Buddy System

Understanding men and their friendships.

10 Tips on the 100th Anniversary of Father's Day

10 Tips on being a better father everyday

 

After a Century of Celebrating Dads, Ten Tips for Being Better Fathers

 

Father's Day, according to Wikipedia and other sources, was first believed to have been observed on June 19, 1910, through the efforts of Sonora Smart Dodd of Spokane, Washington. Inspired by a sermon about the newly recognized Mother's Day, Dodd wanted to do something for her father, a Civil War Veteran who was left to raise his six children alone when his wife died. It wasn’t until 1972 that Father’s Day was officially recognized in the United States.

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I was the Key note speaker last week at the Baltimore VA Medical Center for a program planned and implemented by members of the VA Maryland Health Care System’s Acceptance and Commitment Therapy (ACT) program’s Father’s Group. The ACT program is aimed at calling attention to the importance of family in the process of recovery from substance abuse. Some of the ideas I presented emerged from my meetings with men in the program.

 

  1. Children need STRUCTURE.  Structure includes consistency, reliability, and meeting expectations.  Children need to know what time dinner will be, what time bedtime will be, what the rules are for homework, and the rules for playing outside.  We can be flexible occasionally, but children need parents to set the structure and stick to it. 
  2. The way we treat women and our daughters teaches them what they can expect from men in their lives, and it teaches sons how to treat women.  Treating the mother of our child with respect, even if we disagree with her behavior or her lifestyle, is a way of treating our child with respect
  3. We fathers must role model taking care of ourselves and making healthy choices.  If we get to a good place ourselves with all we do, we can get to a good place with our children and set expectations for them.  We have to walk the walk before we talk the talk.
  4. Role model for children that life is not all black and white, there is a lot of gray in it and room for improvement.  No man is perfect; no father is perfect.  If we try too hard to be perfect we end up teaching our children that it is not okay to struggle and sometimes fail.  We also need to role model that relationships between adults are not always smooth but often can be worked out. 
  5. If we are spiritual, we need to share that.  Spirituality is not related to any one religion.  It is related to a belief that something unique lives within us that can spark others and live on for generations.  It is a belief that there is something bigger than us that can be harnessed for healing.  By being spiritual, we are helping to grow the next generation.
  6. Being a good parent does not always mean trying to toughen up our child and being a strict disciplinarian.  It does not always mean putting on a tough face inside the house when a tough face is needed outside the house.  We can teach our children to be warm and loving to others.  That is part of what it means to be a man.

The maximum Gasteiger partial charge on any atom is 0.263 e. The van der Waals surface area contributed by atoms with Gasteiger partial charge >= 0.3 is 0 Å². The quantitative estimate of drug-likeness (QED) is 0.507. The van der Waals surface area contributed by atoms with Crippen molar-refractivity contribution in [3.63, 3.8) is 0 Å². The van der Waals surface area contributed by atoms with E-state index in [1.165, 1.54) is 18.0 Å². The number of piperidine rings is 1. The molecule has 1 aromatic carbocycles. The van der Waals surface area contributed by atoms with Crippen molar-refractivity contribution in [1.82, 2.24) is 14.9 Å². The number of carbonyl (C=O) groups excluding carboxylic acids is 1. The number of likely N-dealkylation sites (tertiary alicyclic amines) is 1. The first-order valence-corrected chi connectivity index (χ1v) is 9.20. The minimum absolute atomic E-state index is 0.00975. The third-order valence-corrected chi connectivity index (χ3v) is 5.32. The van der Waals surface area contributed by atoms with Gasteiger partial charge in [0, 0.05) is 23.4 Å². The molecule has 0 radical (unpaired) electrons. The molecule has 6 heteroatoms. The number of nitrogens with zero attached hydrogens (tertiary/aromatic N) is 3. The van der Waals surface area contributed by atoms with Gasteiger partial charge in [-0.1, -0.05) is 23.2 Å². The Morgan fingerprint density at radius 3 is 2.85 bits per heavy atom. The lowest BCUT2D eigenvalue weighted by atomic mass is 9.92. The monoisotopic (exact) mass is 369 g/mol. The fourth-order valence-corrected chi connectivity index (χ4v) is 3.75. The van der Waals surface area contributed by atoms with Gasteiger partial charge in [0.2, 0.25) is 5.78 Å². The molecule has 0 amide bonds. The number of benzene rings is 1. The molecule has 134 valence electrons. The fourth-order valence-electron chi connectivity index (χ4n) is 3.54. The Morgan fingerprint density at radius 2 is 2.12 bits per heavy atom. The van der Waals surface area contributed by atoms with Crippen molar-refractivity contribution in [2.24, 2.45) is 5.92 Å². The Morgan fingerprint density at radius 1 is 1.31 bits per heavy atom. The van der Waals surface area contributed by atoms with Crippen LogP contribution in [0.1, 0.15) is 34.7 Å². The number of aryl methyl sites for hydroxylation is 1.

7. Err on the side of love in raising children.   If you are ever unsure about which path to take with your children, choose the side that involves love and generosity.  We should make the mistake of being too easy rather than too harsh with our children.  Assume the best and not the worst, about ourselves and others. 
  8. Find good friends.  People with friends live longer, healthier, happier lives.  Find good men who are taking care of themselves and keeping their commitments.  From my research on men's friendships (see Buddy System) I found that being a friend means being understanding, loyal, dependable, and trustworthy – these are also good attributes for fathers. 
  9. Even as we teach our children the value of working on long-term goals like education, career advancement, and relationships, make sure to focus on one day at a time.  Few things come to people without working for them , but we also need to make  each day meaningful when we are with our children.
  10.  No matter where we are and what our situation is, our children need to hear from us and know that we care.  If we feel ashamed of our situation or ashamed of something we have said or done, avoiding our children will not make it better.  Being a man and a parent means being able to deal with what comes our way.

           The 100th Anniversary seems an apt time to return to the meaning of Father’s Day.

Geoffrey Greif, Ph.D., is a Professor at the University of Maryland School of Social Work and author of Buddy System: Understanding Male Friendships.

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